Say it as if it were spelled “womble,” and you’ve got the correct the pronunciation of Doug Wamble’s last name. Catch the echoes of such diverse giants as Louis Armstrong, Hank Williams, Robert Johnson and Ornette Coleman in Wamble’s music, and you begin to sense the uncommonly broad pool of inspiration from which the 30-year-old guitarist, vocalist and composer draws.
Then take in the full force of Country Libations, his debut disc on Marsalis Music, and marvel at the conceptual integrity and singular personality that Wamble has achieved. The Tennessee native offers a music that is true to his roots in blues and gospel, his love of jazz and popular song, and his commitment to both reflect his diverse sources and turn them in new directions. A thoroughly modern musician with a sense of history, a country boy at home in the city, and a cutting-edge leader of his quintet, Wamble is nothing if not an original.
“I never had a real aspiration toward being a professional musician when I was growing up,” says Wamble, who was born in Clarksville, Tennessee and raised in Memphis. Yet he was quickly caught up in the love of music reflected in the playing and singing of his parents and his grandfather at home. An “organic” guitarist at first who learned chords from his elders, Wamble began his musical studies in high school, where he played clarinet and considered a future in symphonic settings. His ambition was altered one Sunday afternoon. “I’d go to the library every Sunday, between the morning and evening church services, to check out records,” he explains, “and as a clarinet player I checked out Benny Goodman. Fortunately, it was a record with Charlie Christian on it. That’s when music really grabbed me.”
Wamble felt that pursuing a degree as a recording engineer would be a wise move (“so my family wouldn’t flip out about me becoming a professional musician”), and he began his journey under a full academic scholarship at Memphis State University. “But three months into my freshman year, my mom took me to see Harry Connick, Jr.’s band with Russell Malone on guitar. Hearing Russell, I decided I had to ditch this `rec tech’ thing, and I changed my major.” Under the tutelage of bassist Scott Reed, Wamble began exploring the options facing contemporary guitarists. “I was determined to be a jazz musician from the purist perspective at first,” Wamble says. “But my teachers wanted me to hear more modern stuff like Pat Metheny and John Scofield, and Sco became my man. He was the guest artist at Memphis State in ’92, and meeting him was like meeting Elvis. Sco was very important to me. His love of Ornette Coleman’s music really got me into Ornette.”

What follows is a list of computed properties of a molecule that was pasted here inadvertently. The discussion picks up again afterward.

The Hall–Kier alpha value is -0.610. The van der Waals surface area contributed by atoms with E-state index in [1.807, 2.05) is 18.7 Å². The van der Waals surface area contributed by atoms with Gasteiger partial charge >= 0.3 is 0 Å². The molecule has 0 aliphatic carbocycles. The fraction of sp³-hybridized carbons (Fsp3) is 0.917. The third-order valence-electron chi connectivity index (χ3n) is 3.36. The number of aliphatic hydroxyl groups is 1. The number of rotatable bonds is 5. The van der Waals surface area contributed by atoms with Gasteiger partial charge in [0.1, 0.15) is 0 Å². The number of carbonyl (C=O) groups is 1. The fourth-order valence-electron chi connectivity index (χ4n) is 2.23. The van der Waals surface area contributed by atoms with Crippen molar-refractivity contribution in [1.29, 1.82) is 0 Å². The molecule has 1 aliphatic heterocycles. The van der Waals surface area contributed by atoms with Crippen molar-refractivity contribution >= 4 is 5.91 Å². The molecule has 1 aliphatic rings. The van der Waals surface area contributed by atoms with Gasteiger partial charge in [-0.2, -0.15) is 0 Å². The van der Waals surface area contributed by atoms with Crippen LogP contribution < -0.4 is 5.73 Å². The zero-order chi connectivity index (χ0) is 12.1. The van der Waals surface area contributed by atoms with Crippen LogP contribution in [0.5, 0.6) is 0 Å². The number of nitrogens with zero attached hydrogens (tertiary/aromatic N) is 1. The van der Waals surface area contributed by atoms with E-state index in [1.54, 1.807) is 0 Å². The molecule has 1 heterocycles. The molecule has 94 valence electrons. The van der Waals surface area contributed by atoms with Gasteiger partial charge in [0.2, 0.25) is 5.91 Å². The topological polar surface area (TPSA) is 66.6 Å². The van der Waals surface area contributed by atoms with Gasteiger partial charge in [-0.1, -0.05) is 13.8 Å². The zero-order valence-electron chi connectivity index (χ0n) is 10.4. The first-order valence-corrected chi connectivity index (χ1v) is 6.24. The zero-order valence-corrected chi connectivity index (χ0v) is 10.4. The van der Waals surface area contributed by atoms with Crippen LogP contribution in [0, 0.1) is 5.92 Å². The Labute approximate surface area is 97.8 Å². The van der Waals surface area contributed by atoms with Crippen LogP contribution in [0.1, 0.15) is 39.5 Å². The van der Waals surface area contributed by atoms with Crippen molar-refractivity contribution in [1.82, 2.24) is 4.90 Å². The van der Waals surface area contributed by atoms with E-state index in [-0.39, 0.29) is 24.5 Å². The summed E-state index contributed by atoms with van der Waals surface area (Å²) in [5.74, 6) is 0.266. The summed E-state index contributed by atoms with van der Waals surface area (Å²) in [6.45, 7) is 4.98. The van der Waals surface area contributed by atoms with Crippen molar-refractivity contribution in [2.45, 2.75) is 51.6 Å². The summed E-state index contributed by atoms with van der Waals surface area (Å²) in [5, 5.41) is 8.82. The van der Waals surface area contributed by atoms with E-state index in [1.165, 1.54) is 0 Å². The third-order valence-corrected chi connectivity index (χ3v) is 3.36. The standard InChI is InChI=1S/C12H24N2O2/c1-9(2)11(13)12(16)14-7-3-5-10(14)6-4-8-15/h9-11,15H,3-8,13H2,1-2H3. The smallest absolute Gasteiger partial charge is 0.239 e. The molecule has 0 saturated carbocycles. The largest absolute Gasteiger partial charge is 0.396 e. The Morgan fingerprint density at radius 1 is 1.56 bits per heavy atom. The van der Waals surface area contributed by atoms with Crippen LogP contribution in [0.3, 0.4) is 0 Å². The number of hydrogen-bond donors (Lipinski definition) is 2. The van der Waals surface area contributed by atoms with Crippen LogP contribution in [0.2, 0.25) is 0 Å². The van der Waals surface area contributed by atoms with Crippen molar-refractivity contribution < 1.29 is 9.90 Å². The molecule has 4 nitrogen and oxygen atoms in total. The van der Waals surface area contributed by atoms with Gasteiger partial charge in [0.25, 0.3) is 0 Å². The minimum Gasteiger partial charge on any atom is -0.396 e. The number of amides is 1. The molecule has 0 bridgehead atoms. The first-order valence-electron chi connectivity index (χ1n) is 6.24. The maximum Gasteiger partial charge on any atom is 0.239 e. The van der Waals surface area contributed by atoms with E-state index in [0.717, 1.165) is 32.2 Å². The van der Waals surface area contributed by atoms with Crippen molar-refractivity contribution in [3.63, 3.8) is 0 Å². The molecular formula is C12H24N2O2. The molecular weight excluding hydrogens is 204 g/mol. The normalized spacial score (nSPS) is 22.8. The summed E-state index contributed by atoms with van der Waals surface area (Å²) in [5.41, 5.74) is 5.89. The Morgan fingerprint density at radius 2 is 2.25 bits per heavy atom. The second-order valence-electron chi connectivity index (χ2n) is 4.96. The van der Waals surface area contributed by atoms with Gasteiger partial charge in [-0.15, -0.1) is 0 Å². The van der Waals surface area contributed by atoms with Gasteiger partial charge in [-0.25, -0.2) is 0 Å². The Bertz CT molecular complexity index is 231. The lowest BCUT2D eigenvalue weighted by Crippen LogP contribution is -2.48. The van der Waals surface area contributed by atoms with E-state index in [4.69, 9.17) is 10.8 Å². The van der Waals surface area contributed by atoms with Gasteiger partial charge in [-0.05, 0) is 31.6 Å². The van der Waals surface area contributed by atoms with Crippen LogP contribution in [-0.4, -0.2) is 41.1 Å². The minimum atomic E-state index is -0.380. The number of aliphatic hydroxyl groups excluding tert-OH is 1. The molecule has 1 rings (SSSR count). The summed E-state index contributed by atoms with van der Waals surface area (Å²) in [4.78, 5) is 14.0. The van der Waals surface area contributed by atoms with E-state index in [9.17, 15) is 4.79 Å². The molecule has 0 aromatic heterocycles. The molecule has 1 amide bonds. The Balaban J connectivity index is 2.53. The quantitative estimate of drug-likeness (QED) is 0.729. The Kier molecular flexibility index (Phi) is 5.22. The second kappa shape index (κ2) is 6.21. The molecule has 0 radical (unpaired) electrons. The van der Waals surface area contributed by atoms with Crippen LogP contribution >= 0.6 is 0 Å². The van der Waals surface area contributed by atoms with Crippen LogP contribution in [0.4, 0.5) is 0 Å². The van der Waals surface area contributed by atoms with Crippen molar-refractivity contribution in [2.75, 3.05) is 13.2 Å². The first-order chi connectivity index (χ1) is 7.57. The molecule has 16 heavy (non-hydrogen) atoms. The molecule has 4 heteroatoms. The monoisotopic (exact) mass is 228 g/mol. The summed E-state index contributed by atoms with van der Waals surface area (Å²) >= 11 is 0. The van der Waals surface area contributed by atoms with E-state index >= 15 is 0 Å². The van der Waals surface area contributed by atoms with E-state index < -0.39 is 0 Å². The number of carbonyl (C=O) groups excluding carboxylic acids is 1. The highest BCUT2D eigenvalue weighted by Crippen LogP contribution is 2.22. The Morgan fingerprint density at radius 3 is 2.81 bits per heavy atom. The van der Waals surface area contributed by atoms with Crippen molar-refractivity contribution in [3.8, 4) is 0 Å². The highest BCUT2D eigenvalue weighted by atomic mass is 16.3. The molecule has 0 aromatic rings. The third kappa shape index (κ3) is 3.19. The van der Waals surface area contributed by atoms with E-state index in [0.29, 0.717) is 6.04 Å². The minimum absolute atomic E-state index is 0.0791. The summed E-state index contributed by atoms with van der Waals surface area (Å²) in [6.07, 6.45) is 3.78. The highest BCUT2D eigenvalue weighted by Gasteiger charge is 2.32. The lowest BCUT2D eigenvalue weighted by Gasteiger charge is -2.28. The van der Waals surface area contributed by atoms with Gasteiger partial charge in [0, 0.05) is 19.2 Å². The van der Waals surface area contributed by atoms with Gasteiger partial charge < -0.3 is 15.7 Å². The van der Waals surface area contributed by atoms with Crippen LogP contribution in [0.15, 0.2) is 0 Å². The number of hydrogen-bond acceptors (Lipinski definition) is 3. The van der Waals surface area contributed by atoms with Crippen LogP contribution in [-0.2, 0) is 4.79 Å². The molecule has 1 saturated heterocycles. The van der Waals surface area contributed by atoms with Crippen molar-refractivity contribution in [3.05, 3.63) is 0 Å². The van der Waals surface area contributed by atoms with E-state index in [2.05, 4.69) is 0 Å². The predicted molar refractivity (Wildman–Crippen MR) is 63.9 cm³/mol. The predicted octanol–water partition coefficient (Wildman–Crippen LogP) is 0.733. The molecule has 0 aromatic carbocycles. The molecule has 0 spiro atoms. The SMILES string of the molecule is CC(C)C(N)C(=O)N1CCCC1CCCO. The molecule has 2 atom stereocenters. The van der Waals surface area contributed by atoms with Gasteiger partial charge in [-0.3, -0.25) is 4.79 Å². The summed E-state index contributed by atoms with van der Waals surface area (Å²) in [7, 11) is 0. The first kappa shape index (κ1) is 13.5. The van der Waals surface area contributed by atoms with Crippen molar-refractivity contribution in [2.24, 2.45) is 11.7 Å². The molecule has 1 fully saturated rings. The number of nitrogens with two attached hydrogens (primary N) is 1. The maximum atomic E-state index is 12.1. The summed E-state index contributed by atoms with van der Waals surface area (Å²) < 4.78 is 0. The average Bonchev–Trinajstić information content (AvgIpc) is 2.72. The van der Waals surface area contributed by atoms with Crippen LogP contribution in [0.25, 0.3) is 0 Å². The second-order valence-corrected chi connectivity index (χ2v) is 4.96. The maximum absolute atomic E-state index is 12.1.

At the urging of Reed, Wamble transferred to the University of North Florida in Jacksonville,
where he hooked up with another important mentor, pianist Kevin Bales. Listening to
countless records with Bales put the young guitarist on the road to his present, expansive conception. “I had that `Wynton [Marsalis] is jive, he plays old stuff’ attitude when I got to Florida,” Wamble says by way of example. “Kevin showed me how Wynton was using formal ideas like Ellington did, but in a modern rhythmic context. It was a revelation, and it came when I was having an identity crisis about my own music in terms of getting my own sound and playing my own truth. Listening to Wynton and people like Jelly Roll Morton, hearing things in common without putting my finger on them, I started hearing connections everywhere. Suddenly Trane and Miles were connected to Louis Armstrong and Johnny Hodges. That’s when I realized that using effects pedals and other guitar effects was not really me, and began the quest to get my own pure sound. My original goal was to work with Wynton, even though everyone said `Wynton hates guitar.’ When Cassandra Wilson came to North Florida in ’93, I introduced myself, we played some duets, and then playing with Wynton and Cassandra became my goals. I just decided to see where working toward my goals would take me.”
The first order of business was finding a way to place acoustic guitar in contemporary settings. “I‘d go on gigs without an amp, and everybody would give me looks; but I just threw myself into playing jazz.” What ultimately resulted is the all-acoustic sound of Country Libations. “My main guitar is a Gretsch 1955 Constellation, an acoustic F-hole guitar, and the sound on the record is basically just a microphone on the guitar,” Wamble explains. “My other instrument is a 1929 National Triolian, a metal guitar that I play upright. It belongs to my uncle Stewart, who found it under the bed when his father passed away. He made me the `personal custodian’ a couple of years ago. I use it in on `Libation #7: Along the Way.’”